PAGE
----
Many remain uninformed as election day nears
MONACA, Pa. — As the child of a single mom, Frank Perrone was influenced more by his mother than anyone else. He said he would never forget how sad his mother was on June 24, when the Supreme Court ended the national right to abortion.
“I felt so bad because there was nothing I could do at the time. But I realized that once I turned 18, I could at least try to do something to make a change, and that would be voting,” Perrone said.
Perrone, a freshman at Community College of Beaver County in the southwest part of Pennsylvania, is eager to vote in the midterm elections for the first time in his life. But with just weeks to go before the election day, he was not sure of the exact election date. He didn’t know any candidates’ names in Pennsylvania either. Nevertheless, Perrone vowed he would research each candidate for at least one hour before election day so he could “definitely elect someone who supports abortion.”
Many young people have been energized to vote because of new restrictions on abortion but know very little about voting. In interviews earlier this month with more than ten students at three campuses in Western Pennsylvania, only one could name candidates. And most seemed uninformed about voting procedures and candidates’ agendas.
Pennsylvania has seen 65,000 new registered voters since the end of June, when Roe v. Wade was overturned, with 55% of them under the age of 25, according to election watchdog group Committee of 70. The group said Pennsylvania only had 25,000 registered voters at this point last year.
Before the Supreme Court decision, many young people thought of voting as “mainly someone else’s problem,” said Lara Putman, a history professor at the University of Pittsburgh. She said some of them were moved to register to vote because abortion was a “material and real social issue,” making many young people feel like “there’s gonna be something on the ballot that’s relevant to me,” added Putnam.
These newly registered young voters may be key to the midterm races in Pennsylvania. Pennsylvania topped rankings of the races for both senator and governor where the youth vote matters most, according to the Center for Information and Research on Civic Learning & Engagements at Tufts University. Young people make up 16% of the state’s population, but the 69% youth registration rate is above average.
The voting rate among the student population at the University of Pittsburgh is even higher. It was 78.5% in 2020.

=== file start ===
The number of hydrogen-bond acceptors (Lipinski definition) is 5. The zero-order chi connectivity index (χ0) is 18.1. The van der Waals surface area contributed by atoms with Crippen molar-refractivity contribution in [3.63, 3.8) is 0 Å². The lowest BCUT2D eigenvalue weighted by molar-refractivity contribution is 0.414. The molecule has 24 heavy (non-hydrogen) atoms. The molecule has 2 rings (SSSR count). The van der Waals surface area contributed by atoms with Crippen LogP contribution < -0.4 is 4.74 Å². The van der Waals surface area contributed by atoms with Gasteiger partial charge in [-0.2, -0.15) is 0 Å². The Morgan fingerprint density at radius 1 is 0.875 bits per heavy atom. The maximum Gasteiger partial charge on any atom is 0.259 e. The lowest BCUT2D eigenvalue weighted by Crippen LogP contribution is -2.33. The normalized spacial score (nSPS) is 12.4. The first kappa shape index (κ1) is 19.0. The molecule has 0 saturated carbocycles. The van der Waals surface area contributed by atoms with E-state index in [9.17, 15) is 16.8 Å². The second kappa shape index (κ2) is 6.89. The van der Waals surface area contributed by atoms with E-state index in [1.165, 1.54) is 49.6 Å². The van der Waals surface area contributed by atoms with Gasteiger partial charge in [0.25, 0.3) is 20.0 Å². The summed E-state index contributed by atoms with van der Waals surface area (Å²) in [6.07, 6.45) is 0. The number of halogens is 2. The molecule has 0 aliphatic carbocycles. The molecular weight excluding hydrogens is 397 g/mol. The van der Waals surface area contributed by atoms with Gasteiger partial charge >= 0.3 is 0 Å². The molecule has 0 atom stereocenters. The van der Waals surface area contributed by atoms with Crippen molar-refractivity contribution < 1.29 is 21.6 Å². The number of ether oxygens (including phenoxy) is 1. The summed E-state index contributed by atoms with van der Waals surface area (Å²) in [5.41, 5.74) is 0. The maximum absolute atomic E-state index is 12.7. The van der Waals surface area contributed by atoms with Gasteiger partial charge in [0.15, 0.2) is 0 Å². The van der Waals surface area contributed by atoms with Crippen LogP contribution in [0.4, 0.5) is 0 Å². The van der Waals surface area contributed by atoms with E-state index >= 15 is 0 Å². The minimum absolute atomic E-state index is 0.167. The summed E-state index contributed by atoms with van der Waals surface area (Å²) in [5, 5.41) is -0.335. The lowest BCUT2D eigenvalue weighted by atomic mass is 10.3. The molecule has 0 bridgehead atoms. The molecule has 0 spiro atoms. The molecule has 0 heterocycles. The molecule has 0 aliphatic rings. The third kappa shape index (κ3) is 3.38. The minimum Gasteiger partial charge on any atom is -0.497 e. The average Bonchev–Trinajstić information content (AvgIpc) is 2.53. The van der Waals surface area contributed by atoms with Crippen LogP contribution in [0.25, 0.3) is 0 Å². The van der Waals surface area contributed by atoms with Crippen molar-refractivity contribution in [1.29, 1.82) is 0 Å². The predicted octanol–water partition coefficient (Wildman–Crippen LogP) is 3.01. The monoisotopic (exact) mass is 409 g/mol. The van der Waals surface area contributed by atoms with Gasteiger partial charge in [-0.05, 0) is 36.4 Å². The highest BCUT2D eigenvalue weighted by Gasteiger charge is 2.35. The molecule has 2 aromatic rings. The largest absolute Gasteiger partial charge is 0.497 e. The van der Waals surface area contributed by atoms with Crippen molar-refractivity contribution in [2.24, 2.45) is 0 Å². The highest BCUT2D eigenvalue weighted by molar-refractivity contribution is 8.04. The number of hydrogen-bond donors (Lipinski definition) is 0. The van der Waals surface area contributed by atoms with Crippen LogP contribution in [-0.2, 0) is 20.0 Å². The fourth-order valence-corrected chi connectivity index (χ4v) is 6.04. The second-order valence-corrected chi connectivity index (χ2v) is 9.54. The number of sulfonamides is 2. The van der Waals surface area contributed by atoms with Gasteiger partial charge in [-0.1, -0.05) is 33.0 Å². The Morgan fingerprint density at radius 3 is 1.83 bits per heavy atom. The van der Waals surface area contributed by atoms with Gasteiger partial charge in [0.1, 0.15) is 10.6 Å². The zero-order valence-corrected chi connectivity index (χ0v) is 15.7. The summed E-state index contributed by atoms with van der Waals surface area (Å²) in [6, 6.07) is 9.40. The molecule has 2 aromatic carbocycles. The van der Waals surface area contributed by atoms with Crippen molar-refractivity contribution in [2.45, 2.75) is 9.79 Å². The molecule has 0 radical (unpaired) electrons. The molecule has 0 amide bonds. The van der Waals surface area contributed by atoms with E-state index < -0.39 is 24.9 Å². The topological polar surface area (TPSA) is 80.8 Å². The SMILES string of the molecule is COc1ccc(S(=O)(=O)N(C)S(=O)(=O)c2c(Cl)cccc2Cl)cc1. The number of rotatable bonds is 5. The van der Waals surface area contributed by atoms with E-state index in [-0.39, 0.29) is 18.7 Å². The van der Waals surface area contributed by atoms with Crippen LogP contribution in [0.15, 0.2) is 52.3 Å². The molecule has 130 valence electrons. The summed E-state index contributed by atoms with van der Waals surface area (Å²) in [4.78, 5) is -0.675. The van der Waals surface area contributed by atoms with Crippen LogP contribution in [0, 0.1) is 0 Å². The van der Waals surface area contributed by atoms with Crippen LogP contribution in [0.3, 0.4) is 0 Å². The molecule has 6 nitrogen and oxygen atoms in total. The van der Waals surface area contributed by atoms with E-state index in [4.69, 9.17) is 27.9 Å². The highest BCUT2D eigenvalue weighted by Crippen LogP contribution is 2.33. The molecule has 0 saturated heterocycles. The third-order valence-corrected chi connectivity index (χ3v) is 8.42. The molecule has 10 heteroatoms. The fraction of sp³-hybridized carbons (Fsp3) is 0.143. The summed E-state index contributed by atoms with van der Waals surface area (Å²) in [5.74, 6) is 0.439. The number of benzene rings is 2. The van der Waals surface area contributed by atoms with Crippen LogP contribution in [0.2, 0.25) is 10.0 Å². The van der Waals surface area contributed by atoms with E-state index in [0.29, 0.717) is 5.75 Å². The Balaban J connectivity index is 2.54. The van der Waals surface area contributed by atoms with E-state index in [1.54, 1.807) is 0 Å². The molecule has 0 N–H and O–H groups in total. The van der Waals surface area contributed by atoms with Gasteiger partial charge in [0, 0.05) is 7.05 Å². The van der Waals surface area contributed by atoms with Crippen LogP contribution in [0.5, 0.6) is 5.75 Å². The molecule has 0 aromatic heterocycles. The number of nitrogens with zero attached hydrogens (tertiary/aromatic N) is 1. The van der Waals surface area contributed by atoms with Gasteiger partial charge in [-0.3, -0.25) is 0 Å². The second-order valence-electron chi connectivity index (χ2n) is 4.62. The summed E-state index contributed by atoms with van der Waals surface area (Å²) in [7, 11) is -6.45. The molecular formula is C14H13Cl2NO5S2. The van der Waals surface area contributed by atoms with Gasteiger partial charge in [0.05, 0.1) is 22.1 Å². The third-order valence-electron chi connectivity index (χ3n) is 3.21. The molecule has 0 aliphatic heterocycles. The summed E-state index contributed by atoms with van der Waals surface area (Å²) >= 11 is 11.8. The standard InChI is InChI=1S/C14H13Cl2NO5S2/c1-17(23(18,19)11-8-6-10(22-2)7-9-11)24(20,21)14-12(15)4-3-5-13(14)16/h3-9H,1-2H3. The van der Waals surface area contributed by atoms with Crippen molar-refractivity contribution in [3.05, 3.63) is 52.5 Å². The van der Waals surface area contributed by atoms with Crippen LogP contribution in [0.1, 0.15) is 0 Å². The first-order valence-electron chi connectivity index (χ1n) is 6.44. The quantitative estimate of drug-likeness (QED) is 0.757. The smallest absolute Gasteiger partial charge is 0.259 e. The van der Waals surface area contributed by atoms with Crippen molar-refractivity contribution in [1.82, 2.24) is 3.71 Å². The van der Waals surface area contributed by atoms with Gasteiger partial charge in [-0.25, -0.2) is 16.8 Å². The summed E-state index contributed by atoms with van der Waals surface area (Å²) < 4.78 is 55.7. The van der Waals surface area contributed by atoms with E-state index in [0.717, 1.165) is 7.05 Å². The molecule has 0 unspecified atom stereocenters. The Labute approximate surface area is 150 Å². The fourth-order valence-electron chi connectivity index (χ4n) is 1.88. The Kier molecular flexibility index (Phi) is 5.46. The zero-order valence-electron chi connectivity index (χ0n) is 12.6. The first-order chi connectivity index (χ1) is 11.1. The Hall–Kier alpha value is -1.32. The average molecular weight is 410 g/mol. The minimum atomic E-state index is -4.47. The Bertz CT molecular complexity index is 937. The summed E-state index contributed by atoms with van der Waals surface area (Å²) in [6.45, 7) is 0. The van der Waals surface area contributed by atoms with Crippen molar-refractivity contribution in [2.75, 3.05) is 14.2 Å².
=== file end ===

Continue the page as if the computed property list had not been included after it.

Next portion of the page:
Sasha, an 18-year-old biology student at the University of Pittsburgh, talked about voting while leaning against the stone cathedral on campus. She, like Perrone, had registered to vote but didn’t know the names of any candidates in Pennsylvania, where she has lived since she was born.
“I just want to advocate for abortion rights and vote for whoever supports them,” said Sasha, who declined to give her last name. “I’m not that into politics.”
Sasha said that she could not even clearly distinguish the difference between Democrats and Republicans. However, her friend’s experience convinced Sasha that abortion rights would be her top issue for midterm voting.
A close friend of Sasha’s recently got raped, which resulted in pregnancy. The possibility that abortion could be banned in Pennsylvania terrified Sasha.
She imagined what would have happened to that friend if abortion were banned in their state. “Her life will be entirely changed. The child is from the man who raped her, you know, ” Sasha said as tears dripped down her cheeks.
Just a few blocks away, at Carnegie Mellon University, Yasanni Core, 18, will also vote for the first time next month. She said that she registered to vote in Allegheny County, Pennsylvania, rather than in Houston, her hometown.
“My vote counts more here, compared to Texas,” explained Core, an architecture major at Carnegie Mellon.
Abortion was the first issue in Core’s mind. Core said her family solidly supports abortion rights. However, in Texas, there is little chance of pro-choice candidates winning statewide elections. She said her parents gradually became indifferent to voting.
“Nothing gonna change if you decide not to vote,” Core said, even though she had not yet done any research on Pennsylvania candidates.
The restriction of abortion rights has driven young voters to engage, but not all plan to vote for candidates who want to defend abortion.
Tess Porterfield, 18, a Beaver County native and biology student at a local community college, said she wants to support candidates who are against abortion.
“As someone who likes biology, it doesn’t make much sense to me to say that a baby is not a person,” Porterfield said, “A baby in a woman’s body is a separate human and has its own unique gene code.”